Massawyrm says that SHREK FOREVER AFTER is better than the last, but the magic is still gone.
Published at: May 20, 2010, 12:20 p.m. CST by merrick
Hola all. Massawyrm here.
When you set out to forge a franchise, it is important to remember that making sequels means staying true to what your franchise is about, over further developing its characters. It might sound counter intuitive – which is why so many people fuck it up – but it has long been proven time and again to be the case. James Bond proves endlessly entertaining staying true to what the Bond Series is about, while the LETHAL WEAPON movies wore out their welcome once they stopped being LETHAL WEAPON movies and started just focusing on the ever swelling cast surrounding Murtaugh and Riggs.
Guess which franchise SHREK is most like?
The most amusing thing about SHREK FOREVER AFTER is that it is effectively the Ice Cube story.
Once upon a time there was this bad ass ogre who lived in the forest. But then, after two movies, he ended up getting everything he ever wanted. Friends, a wife, kids and was living, yes, happily ever after. But after a miserable third film and more cash yet to bilk from unsuspecting theater-goers, Shrek decides – after a deliberately annoying montage of screaming babies, friends coming over repeatedly and his wife saying the same jokes day after day – that he misses being the cold, mean mother fucker who used to live in the forest and scare the living shit out of people.
Why? Because at this point in the series, the only thing they can think to do is take away everything Shrek has in order to get him to utter the now banal realization that “I didn’t know what I had until it was gone.” So now Shrek is stuck in an alternate universe in which he was never born, requiring him to make friends with Donkey and Puss again, woo his princess again and defeat an evil king. Again.
The reason SHREK is such a beloved animation classic is *not* because Mike Myers plays a big green Ogre. It is *not* because he is surrounded by a lovable cast of characters. It is because it was a scathing, hilarious parody of fairy tales, painstakingly mocking the naivety of our youth. When Princess Fiona found a nest of eggs while singing, only to slowly dissolve to her cooking them for breakfast, I just about fell out of my chair. It was such a brilliantly jaded jab at the Disney films of old that proved to be the high water mark of a very smart, very funny film. When it debuted on VHS & DVD, I was still working in a video store which allowed us to show rated G and PG animated films over the video system. After complaints from parents, we were ordered by corporate to never show SHREK before 8PM. Apparently, it was a film too subversive for daytime viewing.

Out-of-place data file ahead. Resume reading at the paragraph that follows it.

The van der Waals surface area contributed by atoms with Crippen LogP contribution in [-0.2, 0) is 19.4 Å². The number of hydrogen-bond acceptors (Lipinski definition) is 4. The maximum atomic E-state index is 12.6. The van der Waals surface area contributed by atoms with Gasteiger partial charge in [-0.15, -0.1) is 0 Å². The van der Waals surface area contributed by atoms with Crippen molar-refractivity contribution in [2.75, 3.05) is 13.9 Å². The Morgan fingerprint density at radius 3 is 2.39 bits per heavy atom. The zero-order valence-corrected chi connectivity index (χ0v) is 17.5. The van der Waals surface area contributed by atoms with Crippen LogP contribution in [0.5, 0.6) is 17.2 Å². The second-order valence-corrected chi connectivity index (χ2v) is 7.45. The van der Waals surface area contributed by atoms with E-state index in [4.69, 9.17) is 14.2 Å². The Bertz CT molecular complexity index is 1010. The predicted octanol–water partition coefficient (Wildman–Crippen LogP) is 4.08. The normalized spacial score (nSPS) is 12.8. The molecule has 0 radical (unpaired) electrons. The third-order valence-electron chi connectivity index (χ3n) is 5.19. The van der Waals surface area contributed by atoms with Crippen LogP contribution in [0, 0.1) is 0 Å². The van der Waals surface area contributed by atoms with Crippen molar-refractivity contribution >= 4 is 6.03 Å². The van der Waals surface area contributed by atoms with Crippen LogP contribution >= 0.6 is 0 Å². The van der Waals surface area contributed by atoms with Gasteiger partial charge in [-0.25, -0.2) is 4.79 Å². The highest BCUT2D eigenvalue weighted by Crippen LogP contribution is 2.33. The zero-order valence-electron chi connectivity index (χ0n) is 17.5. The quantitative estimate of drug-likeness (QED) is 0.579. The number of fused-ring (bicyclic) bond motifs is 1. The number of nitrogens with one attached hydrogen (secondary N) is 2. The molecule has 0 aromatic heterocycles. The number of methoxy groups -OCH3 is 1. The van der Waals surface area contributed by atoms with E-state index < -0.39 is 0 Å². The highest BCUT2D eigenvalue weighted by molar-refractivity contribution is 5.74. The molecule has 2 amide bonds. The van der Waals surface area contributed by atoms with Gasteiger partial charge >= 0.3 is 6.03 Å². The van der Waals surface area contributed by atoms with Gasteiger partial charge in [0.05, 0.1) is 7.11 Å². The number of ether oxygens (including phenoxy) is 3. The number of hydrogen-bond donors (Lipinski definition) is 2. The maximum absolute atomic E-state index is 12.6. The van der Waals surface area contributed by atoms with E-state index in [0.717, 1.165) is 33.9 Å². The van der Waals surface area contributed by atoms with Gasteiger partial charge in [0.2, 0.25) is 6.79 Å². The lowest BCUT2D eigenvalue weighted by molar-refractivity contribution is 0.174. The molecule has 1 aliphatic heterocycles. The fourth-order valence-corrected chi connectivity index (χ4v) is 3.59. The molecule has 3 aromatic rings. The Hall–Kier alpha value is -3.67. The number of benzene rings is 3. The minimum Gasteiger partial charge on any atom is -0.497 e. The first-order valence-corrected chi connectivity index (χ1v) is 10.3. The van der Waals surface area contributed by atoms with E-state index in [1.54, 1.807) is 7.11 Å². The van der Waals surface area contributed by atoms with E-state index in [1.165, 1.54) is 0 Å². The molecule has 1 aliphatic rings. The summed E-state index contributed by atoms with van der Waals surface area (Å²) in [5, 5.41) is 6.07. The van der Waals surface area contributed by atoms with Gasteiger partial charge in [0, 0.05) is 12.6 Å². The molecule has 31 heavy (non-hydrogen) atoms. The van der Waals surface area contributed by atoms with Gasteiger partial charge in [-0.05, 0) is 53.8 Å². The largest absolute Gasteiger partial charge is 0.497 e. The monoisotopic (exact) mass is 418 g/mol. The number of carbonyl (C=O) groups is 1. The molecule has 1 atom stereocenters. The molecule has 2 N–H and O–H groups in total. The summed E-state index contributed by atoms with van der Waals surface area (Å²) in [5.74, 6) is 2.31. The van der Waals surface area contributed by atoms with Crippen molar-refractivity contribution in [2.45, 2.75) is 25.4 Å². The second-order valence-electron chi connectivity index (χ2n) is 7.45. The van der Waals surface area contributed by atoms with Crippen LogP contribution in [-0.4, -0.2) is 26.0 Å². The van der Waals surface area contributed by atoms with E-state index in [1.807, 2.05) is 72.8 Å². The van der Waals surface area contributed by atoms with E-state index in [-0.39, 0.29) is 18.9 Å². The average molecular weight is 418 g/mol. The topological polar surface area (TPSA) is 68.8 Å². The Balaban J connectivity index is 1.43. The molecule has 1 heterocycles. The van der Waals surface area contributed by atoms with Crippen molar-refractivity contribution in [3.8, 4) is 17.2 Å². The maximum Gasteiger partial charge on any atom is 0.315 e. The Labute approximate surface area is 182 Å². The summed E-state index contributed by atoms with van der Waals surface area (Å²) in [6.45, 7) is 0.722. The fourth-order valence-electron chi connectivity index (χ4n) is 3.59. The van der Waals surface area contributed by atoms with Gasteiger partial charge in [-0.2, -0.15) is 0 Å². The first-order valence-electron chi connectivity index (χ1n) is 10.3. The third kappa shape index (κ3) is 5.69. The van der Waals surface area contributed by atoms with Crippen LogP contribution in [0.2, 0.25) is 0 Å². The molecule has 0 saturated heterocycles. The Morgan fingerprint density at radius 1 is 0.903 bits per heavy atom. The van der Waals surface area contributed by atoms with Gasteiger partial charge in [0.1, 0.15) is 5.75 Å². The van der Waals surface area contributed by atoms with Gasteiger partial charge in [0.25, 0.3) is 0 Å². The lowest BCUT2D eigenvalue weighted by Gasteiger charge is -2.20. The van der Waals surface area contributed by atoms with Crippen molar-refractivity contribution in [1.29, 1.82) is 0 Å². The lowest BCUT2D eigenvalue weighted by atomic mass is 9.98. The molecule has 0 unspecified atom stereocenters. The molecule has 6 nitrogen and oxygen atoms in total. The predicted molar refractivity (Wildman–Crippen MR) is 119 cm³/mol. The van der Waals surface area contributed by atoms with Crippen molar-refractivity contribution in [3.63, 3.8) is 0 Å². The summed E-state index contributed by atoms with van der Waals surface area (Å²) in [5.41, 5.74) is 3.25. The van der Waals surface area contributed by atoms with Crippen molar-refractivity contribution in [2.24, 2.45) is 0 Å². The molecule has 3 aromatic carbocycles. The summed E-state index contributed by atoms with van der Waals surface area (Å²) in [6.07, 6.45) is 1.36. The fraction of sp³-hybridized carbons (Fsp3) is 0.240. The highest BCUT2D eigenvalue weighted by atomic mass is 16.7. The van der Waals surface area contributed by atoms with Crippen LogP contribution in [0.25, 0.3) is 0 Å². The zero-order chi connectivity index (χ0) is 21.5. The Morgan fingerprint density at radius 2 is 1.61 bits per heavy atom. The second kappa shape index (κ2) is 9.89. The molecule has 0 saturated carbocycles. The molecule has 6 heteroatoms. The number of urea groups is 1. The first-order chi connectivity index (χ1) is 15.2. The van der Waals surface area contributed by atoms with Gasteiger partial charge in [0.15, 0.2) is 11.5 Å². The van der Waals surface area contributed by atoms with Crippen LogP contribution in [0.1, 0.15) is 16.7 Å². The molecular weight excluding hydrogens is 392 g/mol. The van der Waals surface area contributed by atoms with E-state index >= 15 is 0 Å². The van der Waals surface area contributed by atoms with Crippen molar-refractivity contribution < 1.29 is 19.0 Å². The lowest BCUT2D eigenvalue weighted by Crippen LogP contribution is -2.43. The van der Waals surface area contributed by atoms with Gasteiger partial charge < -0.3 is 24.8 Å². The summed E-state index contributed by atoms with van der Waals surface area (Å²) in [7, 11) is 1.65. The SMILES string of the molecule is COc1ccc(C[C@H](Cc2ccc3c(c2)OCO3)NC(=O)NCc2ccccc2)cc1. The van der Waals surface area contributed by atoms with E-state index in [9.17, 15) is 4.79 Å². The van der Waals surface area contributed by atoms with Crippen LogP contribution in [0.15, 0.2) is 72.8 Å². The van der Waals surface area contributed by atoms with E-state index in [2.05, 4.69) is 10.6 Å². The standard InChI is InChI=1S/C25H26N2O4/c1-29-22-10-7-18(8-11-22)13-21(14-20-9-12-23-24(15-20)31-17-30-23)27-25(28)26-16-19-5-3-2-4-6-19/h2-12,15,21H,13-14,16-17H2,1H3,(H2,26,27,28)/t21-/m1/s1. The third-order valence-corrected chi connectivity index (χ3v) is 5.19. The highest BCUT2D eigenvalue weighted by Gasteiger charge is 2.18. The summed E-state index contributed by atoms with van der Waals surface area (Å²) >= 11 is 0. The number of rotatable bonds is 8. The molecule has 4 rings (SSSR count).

Fast forward 9 years. There is *nothing* subversive about SHREK FOREVER AFTER. There is nothing biting about SHREK FOREVER AFTER. In fact, there is very little funny at all about SHREK FOREVER AFTER. It is a limp, made for TV quality kids film that has fallen into the trap of being everything the original was satirizing – pre-made, saccharine, fairy tale bullshit. So not only did Shrek end up forgetting his hardcore roots, so too did the franchise.
While this is nowhere near as terrible as the third installment, which tried desperately to find something, anything, for its ever growing cast of characters to do, this film is wise enough to gear the plot around an idea that makes it more natural to add them all into the mix. Thankfully, about half of the background characters who kept appearing over and over again have found their way out of the series, but enough of them are around to remind you how long ago they wore out their welcome. The Gingerbread Man will never be funnier than he was in the first film, nor will Pinocchio – but that doesn’t stop them from trying here.
The kids will like it. After all, it is just a kids series now and it hits that mark just fine. Dreamworks has finally gotten over their incessant insertion of pop culture references and this feels much more like a real story – but it is a tired and weak one lacking any of the heart present in the stories it is clearly ripping off. Adults won’t get nearly as much out of this as their kids will; in fact, if anything, it will only make you pine for the sharp wit of the first two films. If mediocrity had a baseline, this would pretty much be it. Unless you’re a diehard fan of the character - salivating for more green ogre - or have kids clamoring to see it, there is almost no reason to revisit this world.
Until next time friends,